Morning Briefing: Gove tries to blame the EU for his own government's No Deal threats
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Now Michael Gove tries to blame the EU for his own government's No Deal threats
Michael Gove supported Theresa May through thick and thin, mostly thin. He said that Britain didn't vote for No Deal. Now he is backing Boris Johnson’s destructive No Deal.
So, when he accuses the EU of intransigence over Brexit and says it is “wrong and sad” that they won’t talk to the UK government, one wonders who he is kidding.
Boris Johnson and his apparatchiks have consistently told EU leaders and negotiators that they won’t discuss Brexit unless the Irish backstop is deleted. He knows - and has always known - that the EU could never accept such a demand.
Irish prime minister Leo Varadkar has extended an open invite to Johnson to go to Dublin to discuss - with no pre-conditions – a way out of the crisis.
But Johnson doesn’t seem able to jump on a plane out of the UK, so Gove, who is now in charge of No Deal preparations, blames the EU. It is pitiful. He claims the EU refuses to talk, but it is this British government which refuses to seek a resolution that doesn’t cause maximum damage on both sides of the Channel.
As the threats to ignore Parliamentary votes prohibiting No Deal or even expressing no confidence in the government show, Boris Johnson's administration is increasingly fixated on the idea of forcing No Deal on the country against the will of Parliament and the people. Expect to hear more absurd claims like those made by Gove over the coming weeks, as the Government seeks to lay the blame at the EU's door.
Threat of food shortages after No Deal becoming clearer
The government’s own leaked reports on the potential No Deal threats earlier in the week talk about the threats of food and medicine shortages in the event of a destructive No Deal.
Businesses are being forced to spend a lot of money on stockpiling what is needed to carry on trading. In the case of Rolls-Royce, they have already spent £100million on preparing for No Deal, having learned what they need to do from the false start back in March.
Now we hear that Domino’s Pizzas is stockpiling tomato sauce from Portugal to ensure that customers can continue to watch the footie with their favourite meal.
While this will probably lead to increased prices for pizza lovers, will anyone be shocked when families around the country start hoarding and stockpiling food and household goods? If it is good practice for business, why wouldn’t it be for families? And isn’t that the sort of activity that causes shortages, especially at a time when the government is spending £138 million on propaganda that is likely to increase the fear factor behind No Deal?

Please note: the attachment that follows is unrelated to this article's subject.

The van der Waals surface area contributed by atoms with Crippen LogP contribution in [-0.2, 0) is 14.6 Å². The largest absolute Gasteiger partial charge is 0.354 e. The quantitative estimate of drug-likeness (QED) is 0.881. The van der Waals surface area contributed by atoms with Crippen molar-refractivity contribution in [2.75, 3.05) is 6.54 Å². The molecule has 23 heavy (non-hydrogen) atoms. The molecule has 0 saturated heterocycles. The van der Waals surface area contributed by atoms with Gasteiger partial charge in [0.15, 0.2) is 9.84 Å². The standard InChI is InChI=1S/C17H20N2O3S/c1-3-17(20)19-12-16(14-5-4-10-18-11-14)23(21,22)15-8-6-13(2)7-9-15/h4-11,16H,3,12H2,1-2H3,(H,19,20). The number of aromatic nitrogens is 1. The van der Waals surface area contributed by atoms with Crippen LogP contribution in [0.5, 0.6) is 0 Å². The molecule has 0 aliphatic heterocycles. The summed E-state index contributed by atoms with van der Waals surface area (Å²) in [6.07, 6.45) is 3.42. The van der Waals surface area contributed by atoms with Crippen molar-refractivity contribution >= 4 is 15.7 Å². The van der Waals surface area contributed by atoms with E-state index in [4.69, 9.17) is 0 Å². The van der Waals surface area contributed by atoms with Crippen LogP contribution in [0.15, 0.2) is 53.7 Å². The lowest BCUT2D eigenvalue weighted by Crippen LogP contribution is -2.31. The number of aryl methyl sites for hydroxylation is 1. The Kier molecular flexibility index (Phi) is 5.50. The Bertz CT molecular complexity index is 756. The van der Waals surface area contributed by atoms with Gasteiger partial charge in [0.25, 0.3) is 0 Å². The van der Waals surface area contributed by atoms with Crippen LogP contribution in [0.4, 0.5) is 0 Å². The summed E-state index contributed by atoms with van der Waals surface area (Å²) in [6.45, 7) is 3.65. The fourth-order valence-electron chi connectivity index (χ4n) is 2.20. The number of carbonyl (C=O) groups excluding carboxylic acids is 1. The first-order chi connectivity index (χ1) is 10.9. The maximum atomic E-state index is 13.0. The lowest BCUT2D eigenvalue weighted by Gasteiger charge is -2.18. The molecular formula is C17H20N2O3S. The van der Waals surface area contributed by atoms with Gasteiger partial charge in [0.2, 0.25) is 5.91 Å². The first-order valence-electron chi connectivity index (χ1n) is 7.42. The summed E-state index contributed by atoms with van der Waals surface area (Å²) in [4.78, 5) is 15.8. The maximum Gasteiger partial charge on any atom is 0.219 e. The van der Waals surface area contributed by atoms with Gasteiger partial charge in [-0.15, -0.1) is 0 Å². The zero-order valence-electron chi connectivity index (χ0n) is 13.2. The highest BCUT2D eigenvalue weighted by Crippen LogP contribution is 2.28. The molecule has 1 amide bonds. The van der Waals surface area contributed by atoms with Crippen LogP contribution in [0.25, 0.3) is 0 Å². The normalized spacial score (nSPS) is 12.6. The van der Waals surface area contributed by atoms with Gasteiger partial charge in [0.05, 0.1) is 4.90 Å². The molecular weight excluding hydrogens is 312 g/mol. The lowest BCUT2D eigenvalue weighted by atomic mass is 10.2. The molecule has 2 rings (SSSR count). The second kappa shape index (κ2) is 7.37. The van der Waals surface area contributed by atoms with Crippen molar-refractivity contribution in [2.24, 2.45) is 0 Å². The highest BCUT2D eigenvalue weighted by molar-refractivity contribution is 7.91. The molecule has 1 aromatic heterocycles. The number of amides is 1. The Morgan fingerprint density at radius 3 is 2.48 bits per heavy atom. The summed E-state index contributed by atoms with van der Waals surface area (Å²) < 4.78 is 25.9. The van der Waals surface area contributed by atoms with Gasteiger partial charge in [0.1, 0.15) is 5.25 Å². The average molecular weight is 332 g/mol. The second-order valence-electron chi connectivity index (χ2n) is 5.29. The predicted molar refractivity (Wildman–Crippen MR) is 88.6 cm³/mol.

The BBC reports this morning that the Food and Drink Federation are pressing the government to suspend competition law to enable firms to co-ordinate and direct supplies with each other in the event of No Deal, saying leaving in the Autumn is likely to be worse than it would have been in March.
The FDF's chief operating officer Tim Rycroft said: "In the event of no-deal disruption, if the government wants the food supply chain to work together to tackle likely shortages - to decide where to prioritise shipments - they will have to provide cast-iron written reassurances that competition law will not be strictly applied to those discussions."
With a shortage of warehouses in Autumn (compared to March), it will undoubtedly will lead to higher prices for consumers. The Wine and Spirit Trade Association's report into Brexit preparations described No Deal as the "worst case scenario" and also pointed out that there is likely to be a warehouse shortage by October 31 with stocks being built up for Christmas.
No Deal would place UK at greater risk from terrorism, says police chief
The UK’s safety and security would suffer from No Deal and no amount of planning and preparation can erase the risk, Britain’s head of counter-terrorism has said.
Scotland Yard assistant commissioner Neil Basu told the Guardian that key crime-fighting tools would be lost and their replacements would not be as good. He warned that boosts to police and security service numbers were no longer enough to combat terrorism and that the UK would need to renegotiate security arrangements with the EU in a No Deal situation.
He said: “It would create an immediate risk that people could come to this country who were serious offenders, either wanted or still serial and serious offenders committing crimes in this country, and we would not know about it. It creates that risk. With my police leadership hat on there would still be deep concern. There would be some damage to our safety. I can’t put a scale on that.”
And he said that any potential police recruit who used the language that Boris Johnson had used about women wearing the burqa resembling “letterboxes” would not be allowed into the police.
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Quote of the Day
“It is hard to imagine a more cowardly way to behave than to whisper falsehoods in this way against a good Conservative who has always played the straightest of bats on Brexit. And it is hard to fathom that Britain, one of the greatest democracies in the world, could have a Prime Minister ready to inflict a No Deal he said in the last referendum would never happen on the people of our country without our permission.”
People's Vote supporter and Conservative MP Guto Bebb responds to reports that Downing Street are blaming former Chancellor Philip Hammond for the risks posed by No Deal.
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